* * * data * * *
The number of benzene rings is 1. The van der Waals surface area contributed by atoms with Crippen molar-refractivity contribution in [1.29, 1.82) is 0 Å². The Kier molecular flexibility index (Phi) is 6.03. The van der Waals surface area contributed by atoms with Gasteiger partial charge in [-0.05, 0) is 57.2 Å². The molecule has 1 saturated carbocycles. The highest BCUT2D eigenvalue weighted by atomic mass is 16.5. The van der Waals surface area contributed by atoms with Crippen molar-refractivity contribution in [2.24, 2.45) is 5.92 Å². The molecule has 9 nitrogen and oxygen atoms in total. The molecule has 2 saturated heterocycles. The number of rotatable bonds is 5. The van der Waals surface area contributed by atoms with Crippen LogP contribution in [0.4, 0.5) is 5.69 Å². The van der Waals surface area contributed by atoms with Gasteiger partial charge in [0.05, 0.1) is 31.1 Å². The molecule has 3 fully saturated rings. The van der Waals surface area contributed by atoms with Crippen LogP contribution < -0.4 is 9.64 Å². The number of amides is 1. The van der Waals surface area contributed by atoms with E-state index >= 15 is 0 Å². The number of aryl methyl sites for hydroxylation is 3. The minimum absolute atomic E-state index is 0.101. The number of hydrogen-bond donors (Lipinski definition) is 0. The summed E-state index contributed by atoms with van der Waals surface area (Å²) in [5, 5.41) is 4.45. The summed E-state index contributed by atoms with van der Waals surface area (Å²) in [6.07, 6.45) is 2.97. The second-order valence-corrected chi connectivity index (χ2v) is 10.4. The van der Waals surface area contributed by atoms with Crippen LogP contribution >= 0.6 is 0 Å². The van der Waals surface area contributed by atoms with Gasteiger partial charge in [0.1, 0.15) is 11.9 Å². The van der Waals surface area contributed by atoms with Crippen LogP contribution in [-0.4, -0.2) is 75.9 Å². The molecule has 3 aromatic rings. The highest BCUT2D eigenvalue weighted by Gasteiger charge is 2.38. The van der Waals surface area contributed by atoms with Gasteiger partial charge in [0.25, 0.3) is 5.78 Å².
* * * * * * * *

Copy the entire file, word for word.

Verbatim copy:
The number of benzene rings is 1. The van der Waals surface area contributed by atoms with Crippen molar-refractivity contribution in [1.29, 1.82) is 0 Å². The Kier molecular flexibility index (Phi) is 6.03. The van der Waals surface area contributed by atoms with Gasteiger partial charge in [-0.05, 0) is 57.2 Å². The molecule has 1 saturated carbocycles. The highest BCUT2D eigenvalue weighted by atomic mass is 16.5. The van der Waals surface area contributed by atoms with Crippen molar-refractivity contribution in [2.24, 2.45) is 5.92 Å². The molecule has 9 nitrogen and oxygen atoms in total. The molecule has 2 saturated heterocycles. The number of rotatable bonds is 5. The van der Waals surface area contributed by atoms with Crippen LogP contribution in [0.4, 0.5) is 5.69 Å². The van der Waals surface area contributed by atoms with Gasteiger partial charge in [0.05, 0.1) is 31.1 Å². The molecule has 3 fully saturated rings. The van der Waals surface area contributed by atoms with Crippen LogP contribution < -0.4 is 9.64 Å². The number of amides is 1. The van der Waals surface area contributed by atoms with E-state index >= 15 is 0 Å². The number of aryl methyl sites for hydroxylation is 3. The minimum absolute atomic E-state index is 0.101. The number of hydrogen-bond donors (Lipinski definition) is 0. The summed E-state index contributed by atoms with van der Waals surface area (Å²) in [5, 5.41) is 4.45. The summed E-state index contributed by atoms with van der Waals surface area (Å²) in [6.07, 6.45) is 2.97. The second-order valence-corrected chi connectivity index (χ2v) is 10.4. The van der Waals surface area contributed by atoms with Crippen LogP contribution >= 0.6 is 0 Å². The van der Waals surface area contributed by atoms with Gasteiger partial charge in [0.1, 0.15) is 11.9 Å². The van der Waals surface area contributed by atoms with Crippen LogP contribution in [-0.4, -0.2) is 75.9 Å². The molecule has 3 aromatic rings. The highest BCUT2D eigenvalue weighted by Gasteiger charge is 2.38. The van der Waals surface area contributed by atoms with Gasteiger partial charge in [0.25, 0.3) is 5.78 Å².